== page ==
A new study paints a glaring divide between what parents want their kids to learn in school and what's actually being taught.
Even more troubling, it's a subject that affects parents, non-parents, teachers, kids, even birds and bees.
That would be climate change. And despite its undeniable impact on every citizen of this planet, it still doesn't have a place in the U.S. elementary school canon alongside algebra and grammar and geography.
Parents, regardless of political stripe, overwhelmingly want that to change.
In fact, according to a new poll conducted by NPR and Ipsos, more than 80 percent of parents are in favor of teaching of climate change in school.
Climate change doesn't appear to play politics either. The poll found two-thirds of Republicans and nine out of 10 Democrats agree that kids need to learn about it in school.
And it's not like teachers are standing in the way either. The same pollsters found support for the idea among educators at 86 percent. And yet, more than half the teachers surveyed claimed climate change isn't covered in the classrooms. Nor is it even discussed with students.
So what's the hold up?
Why are so many of America's schools ignoring a clear and present reality, especially when just about everyone else is calling for just the opposite? (NASA is doing its part to keep the climate science at the forefront and explain why it matters, as the video above explains.)
The NPR/Ipsos polls cited nearly two-thirds of teachers claiming that climate change is outside their subject area.
Parents, researchers found, were mum on the subject too. Just under half of parents surveyed have discussed the issue with their children.
"When it comes to one of the biggest global problems, the default message from older generations to younger ones is silence," NPR's Anya Kamenetz notes.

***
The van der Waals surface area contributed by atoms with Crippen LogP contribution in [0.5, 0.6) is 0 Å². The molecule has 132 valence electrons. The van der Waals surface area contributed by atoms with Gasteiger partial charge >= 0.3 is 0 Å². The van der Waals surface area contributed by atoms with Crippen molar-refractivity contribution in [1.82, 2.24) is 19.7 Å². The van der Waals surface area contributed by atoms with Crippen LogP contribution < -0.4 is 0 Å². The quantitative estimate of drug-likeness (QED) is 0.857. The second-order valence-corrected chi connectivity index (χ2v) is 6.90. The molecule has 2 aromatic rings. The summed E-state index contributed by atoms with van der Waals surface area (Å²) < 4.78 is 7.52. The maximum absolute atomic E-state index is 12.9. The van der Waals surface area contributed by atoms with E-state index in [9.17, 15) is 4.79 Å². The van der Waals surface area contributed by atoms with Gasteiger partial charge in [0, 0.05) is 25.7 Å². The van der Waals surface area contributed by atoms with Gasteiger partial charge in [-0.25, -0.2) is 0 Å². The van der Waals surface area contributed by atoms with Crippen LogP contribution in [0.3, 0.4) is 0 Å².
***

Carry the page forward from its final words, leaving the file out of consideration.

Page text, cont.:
It all seems to suggest the alarming possibility that climate change has found itself relegated as one of those sticky subjects that everyone hopes someone else will talk to their kids about.
But this isn't prickly, awkward sex ed.
More like a looming planet-wide catastrophe that will require the efforts of these children and their children to avert it.
You probably don't want to frame it quite like that when you broach the subject with your kids — but broach it you must.
National Geographic offers some non-scaring-the-bejesus-out-of-them approaches. A short video or two extolling the spectacular virtues of our planet would likely get their attention and remind them of what's at stake.
Depending on a kid's age, the actual mechanics of climate change may seem like a daunting proposition. Instead, as experts at the Rainforest Alliance suggest, keep it simple:
"You could use a houseplant to explain how plants ‘breathe in' the gases that we breathe out, and vice versa, in a mutually-beneficial cycle, the organization notes. "Understanding the basic carbon cycle is essential to understanding climate science."
Lost already? That's probably the first step. Make sure you're armed with the facts before you sit down with the kids.
From there NatGeo suggests nurturing a little youthful activism: Get the neighborhood on board. Start a petition. Make a game out of recycling or planting or curbing waste.
And just maybe those young activists will take that fight to their school and demand what everyone and their dog already knows: climate change needs to be a prominent part of the curriculum.